J Clin Sleep Med 2010 Apr;6(2):146-51

Sleep Center Toranomon Hospital, Tokyo, Japan.

Objective: Continuous positive airway pressure (CPAP) has been established as an effective treatment for obstructive sleep apnea-hypopnea syndrome (OSAHS). Recently, several auto-CPAP devices that can detect upper airway obstructive events and provide information about residual events while patients are on CPAP have come into clinical use. The purpose of this study was to compare the apnea-hypopnea index (AHI) determined by the S8 auto-CPAP device with the AHI derived by polysomnography in patients with OSAHS.

Method: Consecutive patients with OSAHS titrated on S8 auto-CPAP were included. The correlation between AHI determined by manual scoring (AHI-PSG) and by S8 (AHIS8) during an overnight in-hospital polysomnogram with the patient on CPAP was assessed. Furthermore, the apnea index (Al) and the hypopnea index (HI) were evaluated separately.

Results: Seventy patients with OSAHS (94% men) were enrolled. The mean AHI on the diagnostic study was 51.9 +/- 2.4. During the titration, this device markedly suppressed the respiratory events (AHI-PSG, 4.2 +/- 0.4; AI, 1.9 +/- 0.3; HI, 2.3 +/- 0.3). On the other hand, the AHI-S8 was 9.9 +/- 0.6 (AI-S8, 2.4 +/- 0.3; HI-S8, 7.5 +/- 0.4). There was a strong correlation between the overall AHI-PSG and the AHI-S8 (r = 0.85, p < 0.001), with a stronger correlation in the apnea component AI-PSG and the AI-S8 (r = 0.93, p < 0.001), whereas there was a weaker correlation between the HI-PSG and the HI-S8 (r = 0.67, p <0.001).

Conclusions: Using the same airflow signals as those of the CPAP device, a strong correlation between the AHI-PSG and the AHI-S8 was observed. However, the correlation was weakened when the analysis was limited to the HI.
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http://www.ncbi.nlm.nih.gov/pmc/articles/PMC2854701PMC
April 2010

Effect of flow-triggered adaptive servo-ventilation compared with continuous positive airway pressure in patients with chronic heart failure with coexisting obstructive sleep apnea and Cheyne-Stokes respiration.

Circ Heart Fail 2010 Jan 20;3(1):140-8. Epub 2009 Nov 20.

Sleep Center, Toranomon Hospital, Tokyo, Japan.

Background: In patients with chronic heart failure (CHF), the presence of sleep-disordered breathing, including either obstructive sleep apnea or Cheyne-Stokes respiration-central sleep apnea, is associated with a poor prognosis. A large-scale clinical trial showed that continuous positive airway pressure (CPAP) did not improve the prognosis of such patients with CHF, probably because of insufficient sleep-disordered breathing suppression. Recently, it was reported that adaptive servo-ventilation (ASV) can effectively treat sleep-disordered breathing. However, there are no specific data about the efficacy of flow-triggered ASV for cardiac function in patients with CHF with sleep-disordered breathing. The aim of this study was to compare the efficacy of flow-triggered ASV to CPAP in patients with CHF with coexisting obstructive sleep apnea and Cheyne-Stokes respiration-central sleep apnea.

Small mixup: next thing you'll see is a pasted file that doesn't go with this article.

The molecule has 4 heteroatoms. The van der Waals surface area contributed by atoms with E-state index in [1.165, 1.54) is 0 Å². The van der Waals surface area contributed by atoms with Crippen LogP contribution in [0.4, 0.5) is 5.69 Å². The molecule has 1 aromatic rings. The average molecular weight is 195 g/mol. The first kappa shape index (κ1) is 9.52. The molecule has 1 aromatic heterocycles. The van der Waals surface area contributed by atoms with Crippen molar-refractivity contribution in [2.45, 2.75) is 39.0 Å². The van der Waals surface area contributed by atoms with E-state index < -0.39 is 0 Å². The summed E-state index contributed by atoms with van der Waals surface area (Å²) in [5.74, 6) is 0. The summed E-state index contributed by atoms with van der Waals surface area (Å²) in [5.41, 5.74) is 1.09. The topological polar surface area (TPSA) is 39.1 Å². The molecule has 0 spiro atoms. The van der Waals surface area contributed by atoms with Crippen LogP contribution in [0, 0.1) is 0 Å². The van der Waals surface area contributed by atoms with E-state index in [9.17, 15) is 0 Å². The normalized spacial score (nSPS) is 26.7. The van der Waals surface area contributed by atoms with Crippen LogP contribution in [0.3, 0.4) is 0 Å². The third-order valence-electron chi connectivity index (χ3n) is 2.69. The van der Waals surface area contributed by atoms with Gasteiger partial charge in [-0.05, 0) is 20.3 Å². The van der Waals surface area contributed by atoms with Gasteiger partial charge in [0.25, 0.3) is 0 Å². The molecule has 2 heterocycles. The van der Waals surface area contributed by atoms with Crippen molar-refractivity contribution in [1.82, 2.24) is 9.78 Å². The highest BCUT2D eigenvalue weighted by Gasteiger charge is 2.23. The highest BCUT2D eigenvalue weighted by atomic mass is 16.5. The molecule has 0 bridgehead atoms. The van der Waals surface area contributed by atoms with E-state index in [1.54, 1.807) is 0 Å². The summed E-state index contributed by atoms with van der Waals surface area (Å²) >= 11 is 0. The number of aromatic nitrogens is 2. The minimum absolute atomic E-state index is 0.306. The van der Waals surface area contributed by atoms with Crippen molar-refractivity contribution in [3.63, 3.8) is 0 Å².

Methods And Results: Thirty-one patients with CHF, defined as left ventricular ejection fraction <50% and New York Heart Association class >or=II, with coexisting obstructive sleep apnea and Cheyne-Stokes respiration-central sleep apnea, were randomly assigned to either CPAP or flow-triggered ASV. The suppression of respiratory events, changes in cardiac function, and compliance with the devices during the 3-month study period were compared. Although both devices decreased respiratory events, ASV more effectively suppressed respiratory events (DeltaAHI [apnea-hypopnea index], -35.4+/-19.5 with ASV; -23.2+/-12.0 with CPAP, P<0.05). Compliance was significantly greater with ASV than with CPAP (5.2+/-0.9 versus 4.4+/-1.1 h/night, P<0.05). The improvements in quality-of-life and left ventricular ejection fraction were greater in the ASV group (DeltaLVEF [left ventricular ejection fraction], +9.1+/-4.7% versus +1.9+/-10.9%).

Conclusions: These results suggest that patients with coexisting obstructive sleep apnea and Cheyne-Stokes respiration-central sleep apnea may receive greater benefit from treatment with ASV than with CPAP.
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http://dx.doi.org/10.1161/CIRCHEARTFAILURE.109.868786DOI Listing
January 2010

Establishment of the cardio-ankle vascular index in patients with obstructive sleep apnea.

Chest 2009 Sep 30;136(3):779-786. Epub 2009 Jun 30.

Sleep Center, Toranomon Hospital, Tokyo, Japan.

Background: An arterial stiffness parameter, the cardio-ankle vascular index (CAVI), has been developed. CAVI is adjusted for BP and can be used to measure arterial stiffness with little influence of BP. The purpose of this study was to evaluate the reproducibility, validity, and clinical usefulness of CAVI among patients with obstructive sleep apnea (OSA), who often have elevated BP during measurement.

Methods: Overall, 543 consecutive patients with OSA were studied. CAVI was automatically calculated from the pulse volume record, BP, and the vascular length from the heart to the ankle. First, CAVI was measured three times on different days in 25 patients to evaluate its reproducibility. Second, the correlation between CAVI and BP was assessed. Third, patients were classified into two groups (mild OSA or moderate-to-severe OSA), and the CAVIs of these groups were compared. Fourth, the correlation between CAVI and carotid intima-media thickness (IMT) was also assessed in 74 patients.

Results: The mean coefficient of variation was 2.8. CAVI demonstrated weak or no correlations with BP (with systolic BP, r = 0.184; with diastolic BP, r = 0.223). Patients with moderate-to-severe OSA (n = 469) had a significantly greater CAVI than patients with mild OSA (p = 0.034). CAVI was positively correlated with IMT (r = 0.487).

Conclusions: The measurement of CAVI demonstrated good reproducibility and was not affected by the BP during measurement. Additionally, CAVI was positively correlated with another arteriosclerosis indicator. CAVI was higher in patients with more severe OSA and is regarded as a clinically useful index for the progression of vascular damage.
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http://dx.doi.org/10.1378/chest.09-0178DOI Listing
September 2009